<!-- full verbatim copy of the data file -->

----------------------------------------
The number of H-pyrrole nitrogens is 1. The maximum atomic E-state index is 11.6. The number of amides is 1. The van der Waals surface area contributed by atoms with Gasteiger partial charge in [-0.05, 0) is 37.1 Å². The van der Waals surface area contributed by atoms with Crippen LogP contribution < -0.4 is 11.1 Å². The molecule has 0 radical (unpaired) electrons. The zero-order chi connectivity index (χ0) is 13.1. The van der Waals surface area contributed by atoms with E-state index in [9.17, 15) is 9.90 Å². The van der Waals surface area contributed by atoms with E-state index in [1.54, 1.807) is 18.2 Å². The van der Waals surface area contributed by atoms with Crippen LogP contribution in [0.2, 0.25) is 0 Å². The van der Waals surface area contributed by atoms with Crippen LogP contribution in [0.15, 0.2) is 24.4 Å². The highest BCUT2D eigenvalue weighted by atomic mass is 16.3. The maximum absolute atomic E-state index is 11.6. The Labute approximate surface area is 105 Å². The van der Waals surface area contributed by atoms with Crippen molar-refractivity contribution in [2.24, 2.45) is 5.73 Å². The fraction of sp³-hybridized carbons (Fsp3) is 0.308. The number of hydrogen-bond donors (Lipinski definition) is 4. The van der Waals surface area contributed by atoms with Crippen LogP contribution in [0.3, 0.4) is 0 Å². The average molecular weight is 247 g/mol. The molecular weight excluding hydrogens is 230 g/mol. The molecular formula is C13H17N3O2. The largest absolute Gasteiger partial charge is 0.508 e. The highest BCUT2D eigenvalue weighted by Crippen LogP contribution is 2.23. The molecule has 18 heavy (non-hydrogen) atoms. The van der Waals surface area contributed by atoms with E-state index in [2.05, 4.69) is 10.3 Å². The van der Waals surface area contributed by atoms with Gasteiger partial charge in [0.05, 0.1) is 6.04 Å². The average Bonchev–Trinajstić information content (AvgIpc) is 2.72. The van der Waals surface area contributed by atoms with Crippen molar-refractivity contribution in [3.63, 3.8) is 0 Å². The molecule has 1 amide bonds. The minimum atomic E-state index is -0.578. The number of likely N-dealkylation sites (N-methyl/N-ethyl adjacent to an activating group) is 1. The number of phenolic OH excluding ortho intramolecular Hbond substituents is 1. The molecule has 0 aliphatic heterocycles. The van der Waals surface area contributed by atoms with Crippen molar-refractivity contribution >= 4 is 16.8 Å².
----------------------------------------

The number of H-pyrrole nitrogens is 1. The maximum atomic E-state index is 11.6. The number of amides is 1. The van der Waals surface area contributed by atoms with Gasteiger partial charge in [-0.05, 0) is 37.1 Å². The van der Waals surface area contributed by atoms with Crippen LogP contribution < -0.4 is 11.1 Å². The molecule has 0 radical (unpaired) electrons. The zero-order chi connectivity index (χ0) is 13.1. The van der Waals surface area contributed by atoms with E-state index in [9.17, 15) is 9.90 Å². The van der Waals surface area contributed by atoms with E-state index in [1.54, 1.807) is 18.2 Å². The van der Waals surface area contributed by atoms with Crippen LogP contribution in [0.2, 0.25) is 0 Å². The van der Waals surface area contributed by atoms with Crippen LogP contribution in [0.15, 0.2) is 24.4 Å². The highest BCUT2D eigenvalue weighted by atomic mass is 16.3. The maximum absolute atomic E-state index is 11.6. The Labute approximate surface area is 105 Å². The van der Waals surface area contributed by atoms with Crippen molar-refractivity contribution in [2.24, 2.45) is 5.73 Å². The fraction of sp³-hybridized carbons (Fsp3) is 0.308. The number of hydrogen-bond donors (Lipinski definition) is 4. The van der Waals surface area contributed by atoms with Crippen LogP contribution in [0.3, 0.4) is 0 Å². The average molecular weight is 247 g/mol. The molecular weight excluding hydrogens is 230 g/mol. The molecular formula is C13H17N3O2. The largest absolute Gasteiger partial charge is 0.508 e. The highest BCUT2D eigenvalue weighted by Crippen LogP contribution is 2.23. The molecule has 18 heavy (non-hydrogen) atoms. The van der Waals surface area contributed by atoms with E-state index in [2.05, 4.69) is 10.3 Å². The van der Waals surface area contributed by atoms with Gasteiger partial charge in [0.05, 0.1) is 6.04 Å². The average Bonchev–Trinajstić information content (AvgIpc) is 2.72. The van der Waals surface area contributed by atoms with Crippen molar-refractivity contribution in [3.63, 3.8) is 0 Å². The molecule has 1 amide bonds. The minimum atomic E-state index is -0.578. The number of likely N-dealkylation sites (N-methyl/N-ethyl adjacent to an activating group) is 1. The number of phenolic OH excluding ortho intramolecular Hbond substituents is 1. The molecule has 0 aliphatic heterocycles. The van der Waals surface area contributed by atoms with Crippen molar-refractivity contribution >= 4 is 16.8 Å².